Featured photo: Residents who live near the plot of land at the corner of Cone Boulevard and Cleburne Street owned by Koury Corp. fiercely opposed the rezoning of the property for a high-density luxury apartment complex. (photo by Sayaka Matsuoka)
Despite fierce opposition from surrounding residents, the Greensboro city council voted 7-2 in support of a rezoning request by the Koury Corporation to build a luxury apartment complex off of Cone Boulevard on Tuesday evening.
The request has been opposed by many residents who live near the parcel of land, which is located at the corner of Cone Boulevard and Cleburne Street and has been owned by Koury for the last six decades. Up until its recent rezoning request, which was approved by the city’s zoning commission in October, the parcel of land had been zoned for low-density residential use, but Koury requested the rezoning to build a 480-unit luxury, gated apartment complex.
In their comments, councilmembers who voted in favor of Koury’s request, cited the city’s 2040 comprehensive plan which outlines goals and visions for the city’s future.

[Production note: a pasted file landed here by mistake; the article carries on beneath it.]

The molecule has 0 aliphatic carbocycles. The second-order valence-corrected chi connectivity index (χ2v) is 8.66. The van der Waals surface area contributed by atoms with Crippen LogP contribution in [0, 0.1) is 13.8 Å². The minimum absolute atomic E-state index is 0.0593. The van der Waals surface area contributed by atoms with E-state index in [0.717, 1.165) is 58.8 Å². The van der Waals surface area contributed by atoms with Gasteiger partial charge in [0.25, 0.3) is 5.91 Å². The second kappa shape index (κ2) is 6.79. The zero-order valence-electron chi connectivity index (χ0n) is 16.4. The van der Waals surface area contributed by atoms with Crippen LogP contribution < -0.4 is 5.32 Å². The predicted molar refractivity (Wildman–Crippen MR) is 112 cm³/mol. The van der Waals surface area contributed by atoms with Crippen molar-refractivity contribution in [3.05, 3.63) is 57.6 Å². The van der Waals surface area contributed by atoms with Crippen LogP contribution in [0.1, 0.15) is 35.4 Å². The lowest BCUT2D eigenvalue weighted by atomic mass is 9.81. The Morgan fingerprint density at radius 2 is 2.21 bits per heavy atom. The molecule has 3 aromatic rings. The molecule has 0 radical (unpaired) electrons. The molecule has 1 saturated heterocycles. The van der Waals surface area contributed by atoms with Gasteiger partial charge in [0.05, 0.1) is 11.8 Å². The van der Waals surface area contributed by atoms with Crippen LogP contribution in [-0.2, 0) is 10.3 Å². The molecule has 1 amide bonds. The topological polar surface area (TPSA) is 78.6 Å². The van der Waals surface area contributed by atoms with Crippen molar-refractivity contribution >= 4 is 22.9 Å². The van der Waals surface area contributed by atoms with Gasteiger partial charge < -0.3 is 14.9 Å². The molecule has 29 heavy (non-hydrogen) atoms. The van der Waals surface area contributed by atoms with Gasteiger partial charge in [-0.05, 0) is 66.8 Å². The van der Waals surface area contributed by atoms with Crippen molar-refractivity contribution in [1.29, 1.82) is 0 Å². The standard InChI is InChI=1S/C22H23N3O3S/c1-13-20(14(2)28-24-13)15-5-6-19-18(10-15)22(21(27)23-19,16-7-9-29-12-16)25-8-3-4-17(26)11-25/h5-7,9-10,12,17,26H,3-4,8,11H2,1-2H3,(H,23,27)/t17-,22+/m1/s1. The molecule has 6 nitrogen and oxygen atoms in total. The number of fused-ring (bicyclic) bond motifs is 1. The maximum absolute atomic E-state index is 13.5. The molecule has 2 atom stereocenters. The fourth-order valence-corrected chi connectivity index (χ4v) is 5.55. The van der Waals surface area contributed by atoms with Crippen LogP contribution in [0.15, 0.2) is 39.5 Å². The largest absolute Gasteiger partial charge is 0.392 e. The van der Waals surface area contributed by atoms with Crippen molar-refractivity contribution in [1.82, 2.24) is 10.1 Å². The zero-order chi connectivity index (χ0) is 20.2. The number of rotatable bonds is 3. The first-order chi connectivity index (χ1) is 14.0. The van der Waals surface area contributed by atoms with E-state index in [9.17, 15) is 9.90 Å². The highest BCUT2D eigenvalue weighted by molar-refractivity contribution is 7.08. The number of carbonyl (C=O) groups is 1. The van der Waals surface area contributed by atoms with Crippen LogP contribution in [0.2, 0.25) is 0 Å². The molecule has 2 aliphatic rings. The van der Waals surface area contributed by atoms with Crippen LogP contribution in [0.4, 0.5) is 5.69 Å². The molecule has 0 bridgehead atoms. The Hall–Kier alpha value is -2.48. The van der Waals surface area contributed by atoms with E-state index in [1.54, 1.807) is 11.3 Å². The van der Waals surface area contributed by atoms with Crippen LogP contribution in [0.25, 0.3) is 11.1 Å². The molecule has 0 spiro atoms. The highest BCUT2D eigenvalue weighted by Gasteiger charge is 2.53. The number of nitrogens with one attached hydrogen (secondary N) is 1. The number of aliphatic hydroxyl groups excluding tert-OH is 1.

“If we want to compete, if we want to be economically viable, we have to look at these diversity of housing options and what will attract people here,” said Mayor Nancy Vaughan during Tuesday’s meeting. “Not everyone wants to buy a house. To me, this is the highest and best use.”
Vaughan was joined by councilmembers Nancy Hoffmann, Tammi Thurm, Marikay Abuzuaiter, Sharon Hightower, Goldie Wells and Mayor Pro Tem Yvonne Johnson in approving Koury’s request.
“Sometimes I think it’s just a matter of timing on things,” said Hoffmann who represents District 4. “I’ve seen firsthand the development of cities like Charlotte and Raleigh and the density in various areas of those cities…. This has been going on in the other two major cities in North Carolina for the last several years.”